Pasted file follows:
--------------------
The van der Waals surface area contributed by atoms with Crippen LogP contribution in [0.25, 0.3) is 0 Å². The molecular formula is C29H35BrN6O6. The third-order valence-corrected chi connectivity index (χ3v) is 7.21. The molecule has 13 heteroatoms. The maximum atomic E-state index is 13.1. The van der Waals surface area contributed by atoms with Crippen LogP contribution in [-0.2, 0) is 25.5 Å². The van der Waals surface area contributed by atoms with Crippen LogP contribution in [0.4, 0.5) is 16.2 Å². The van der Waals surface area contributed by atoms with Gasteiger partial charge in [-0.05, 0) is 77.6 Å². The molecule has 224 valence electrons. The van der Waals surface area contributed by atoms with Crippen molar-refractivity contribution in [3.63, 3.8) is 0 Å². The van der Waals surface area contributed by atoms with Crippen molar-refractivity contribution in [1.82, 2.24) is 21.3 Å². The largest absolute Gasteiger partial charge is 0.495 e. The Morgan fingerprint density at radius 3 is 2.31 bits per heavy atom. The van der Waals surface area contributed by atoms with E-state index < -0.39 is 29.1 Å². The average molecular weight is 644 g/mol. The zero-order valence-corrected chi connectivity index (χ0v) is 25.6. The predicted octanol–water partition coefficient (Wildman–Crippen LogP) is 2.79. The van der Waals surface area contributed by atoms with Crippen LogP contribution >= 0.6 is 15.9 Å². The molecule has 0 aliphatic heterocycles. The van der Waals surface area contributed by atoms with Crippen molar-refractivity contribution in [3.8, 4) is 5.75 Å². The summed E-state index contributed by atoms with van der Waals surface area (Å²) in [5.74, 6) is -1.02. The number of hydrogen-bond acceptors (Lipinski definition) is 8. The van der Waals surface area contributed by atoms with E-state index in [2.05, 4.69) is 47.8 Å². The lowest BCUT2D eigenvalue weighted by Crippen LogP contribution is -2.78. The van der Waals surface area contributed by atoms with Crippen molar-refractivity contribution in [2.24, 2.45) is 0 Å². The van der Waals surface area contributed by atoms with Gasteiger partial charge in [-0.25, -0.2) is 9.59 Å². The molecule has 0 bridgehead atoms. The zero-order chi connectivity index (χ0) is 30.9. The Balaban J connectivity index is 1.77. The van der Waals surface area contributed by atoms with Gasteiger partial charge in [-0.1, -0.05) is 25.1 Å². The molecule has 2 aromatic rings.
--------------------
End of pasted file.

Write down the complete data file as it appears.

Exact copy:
The van der Waals surface area contributed by atoms with Crippen LogP contribution in [0.25, 0.3) is 0 Å². The molecular formula is C29H35BrN6O6. The third-order valence-corrected chi connectivity index (χ3v) is 7.21. The molecule has 13 heteroatoms. The maximum atomic E-state index is 13.1. The van der Waals surface area contributed by atoms with Crippen LogP contribution in [-0.2, 0) is 25.5 Å². The van der Waals surface area contributed by atoms with Crippen LogP contribution in [0.4, 0.5) is 16.2 Å². The van der Waals surface area contributed by atoms with Gasteiger partial charge in [-0.05, 0) is 77.6 Å². The molecule has 224 valence electrons. The van der Waals surface area contributed by atoms with Crippen molar-refractivity contribution in [3.63, 3.8) is 0 Å². The van der Waals surface area contributed by atoms with Crippen molar-refractivity contribution in [1.82, 2.24) is 21.3 Å². The largest absolute Gasteiger partial charge is 0.495 e. The Morgan fingerprint density at radius 3 is 2.31 bits per heavy atom. The van der Waals surface area contributed by atoms with E-state index < -0.39 is 29.1 Å². The average molecular weight is 644 g/mol. The zero-order valence-corrected chi connectivity index (χ0v) is 25.6. The predicted octanol–water partition coefficient (Wildman–Crippen LogP) is 2.79. The van der Waals surface area contributed by atoms with Crippen LogP contribution >= 0.6 is 15.9 Å². The molecule has 0 aliphatic heterocycles. The van der Waals surface area contributed by atoms with Crippen molar-refractivity contribution in [3.8, 4) is 5.75 Å². The summed E-state index contributed by atoms with van der Waals surface area (Å²) in [5.74, 6) is -1.02. The number of hydrogen-bond acceptors (Lipinski definition) is 8. The van der Waals surface area contributed by atoms with E-state index in [2.05, 4.69) is 47.8 Å². The lowest BCUT2D eigenvalue weighted by Crippen LogP contribution is -2.78. The van der Waals surface area contributed by atoms with Crippen molar-refractivity contribution in [2.24, 2.45) is 0 Å². The van der Waals surface area contributed by atoms with Gasteiger partial charge in [-0.25, -0.2) is 9.59 Å². The molecule has 0 bridgehead atoms. The zero-order chi connectivity index (χ0) is 30.9. The Balaban J connectivity index is 1.77. The van der Waals surface area contributed by atoms with Gasteiger partial charge in [-0.1, -0.05) is 25.1 Å². The molecule has 2 aromatic rings.